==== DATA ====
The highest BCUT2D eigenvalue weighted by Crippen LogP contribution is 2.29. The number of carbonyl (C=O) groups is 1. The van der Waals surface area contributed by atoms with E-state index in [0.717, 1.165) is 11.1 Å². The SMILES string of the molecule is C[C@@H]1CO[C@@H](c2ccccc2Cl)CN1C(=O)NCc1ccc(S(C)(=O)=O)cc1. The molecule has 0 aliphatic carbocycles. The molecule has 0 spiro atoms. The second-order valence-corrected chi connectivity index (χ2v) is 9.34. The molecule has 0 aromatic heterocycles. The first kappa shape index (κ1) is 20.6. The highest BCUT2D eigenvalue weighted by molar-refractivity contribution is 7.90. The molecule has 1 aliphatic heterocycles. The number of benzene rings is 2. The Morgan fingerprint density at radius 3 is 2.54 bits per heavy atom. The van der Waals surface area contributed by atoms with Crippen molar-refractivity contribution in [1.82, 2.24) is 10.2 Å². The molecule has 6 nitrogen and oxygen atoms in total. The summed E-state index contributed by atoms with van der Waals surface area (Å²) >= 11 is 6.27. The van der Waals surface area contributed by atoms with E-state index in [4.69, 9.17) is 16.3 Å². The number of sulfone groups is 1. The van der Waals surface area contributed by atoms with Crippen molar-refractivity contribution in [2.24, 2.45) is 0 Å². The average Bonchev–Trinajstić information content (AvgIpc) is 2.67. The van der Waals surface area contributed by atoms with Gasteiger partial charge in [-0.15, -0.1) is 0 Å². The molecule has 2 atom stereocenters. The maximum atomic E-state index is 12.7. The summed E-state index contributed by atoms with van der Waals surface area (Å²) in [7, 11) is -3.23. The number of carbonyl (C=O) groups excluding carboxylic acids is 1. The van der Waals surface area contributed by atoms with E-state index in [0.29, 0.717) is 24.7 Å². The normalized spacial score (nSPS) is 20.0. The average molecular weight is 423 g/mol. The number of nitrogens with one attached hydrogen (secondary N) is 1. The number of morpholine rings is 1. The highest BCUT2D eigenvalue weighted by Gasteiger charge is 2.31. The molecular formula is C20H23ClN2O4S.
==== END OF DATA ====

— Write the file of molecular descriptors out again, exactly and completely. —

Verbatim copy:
The highest BCUT2D eigenvalue weighted by Crippen LogP contribution is 2.29. The number of carbonyl (C=O) groups is 1. The van der Waals surface area contributed by atoms with E-state index in [0.717, 1.165) is 11.1 Å². The SMILES string of the molecule is C[C@@H]1CO[C@@H](c2ccccc2Cl)CN1C(=O)NCc1ccc(S(C)(=O)=O)cc1. The molecule has 0 aliphatic carbocycles. The molecule has 0 spiro atoms. The second-order valence-corrected chi connectivity index (χ2v) is 9.34. The molecule has 0 aromatic heterocycles. The first kappa shape index (κ1) is 20.6. The highest BCUT2D eigenvalue weighted by molar-refractivity contribution is 7.90. The molecule has 1 aliphatic heterocycles. The number of benzene rings is 2. The Morgan fingerprint density at radius 3 is 2.54 bits per heavy atom. The van der Waals surface area contributed by atoms with Crippen molar-refractivity contribution in [1.82, 2.24) is 10.2 Å². The molecule has 6 nitrogen and oxygen atoms in total. The summed E-state index contributed by atoms with van der Waals surface area (Å²) >= 11 is 6.27. The van der Waals surface area contributed by atoms with E-state index in [4.69, 9.17) is 16.3 Å². The number of sulfone groups is 1. The van der Waals surface area contributed by atoms with Crippen molar-refractivity contribution in [2.24, 2.45) is 0 Å². The average Bonchev–Trinajstić information content (AvgIpc) is 2.67. The van der Waals surface area contributed by atoms with Gasteiger partial charge in [-0.15, -0.1) is 0 Å². The molecule has 2 atom stereocenters. The maximum atomic E-state index is 12.7. The summed E-state index contributed by atoms with van der Waals surface area (Å²) in [7, 11) is -3.23. The number of carbonyl (C=O) groups excluding carboxylic acids is 1. The van der Waals surface area contributed by atoms with E-state index in [0.29, 0.717) is 24.7 Å². The normalized spacial score (nSPS) is 20.0. The average molecular weight is 423 g/mol. The number of nitrogens with one attached hydrogen (secondary N) is 1. The number of morpholine rings is 1. The highest BCUT2D eigenvalue weighted by Gasteiger charge is 2.31. The molecular formula is C20H23ClN2O4S.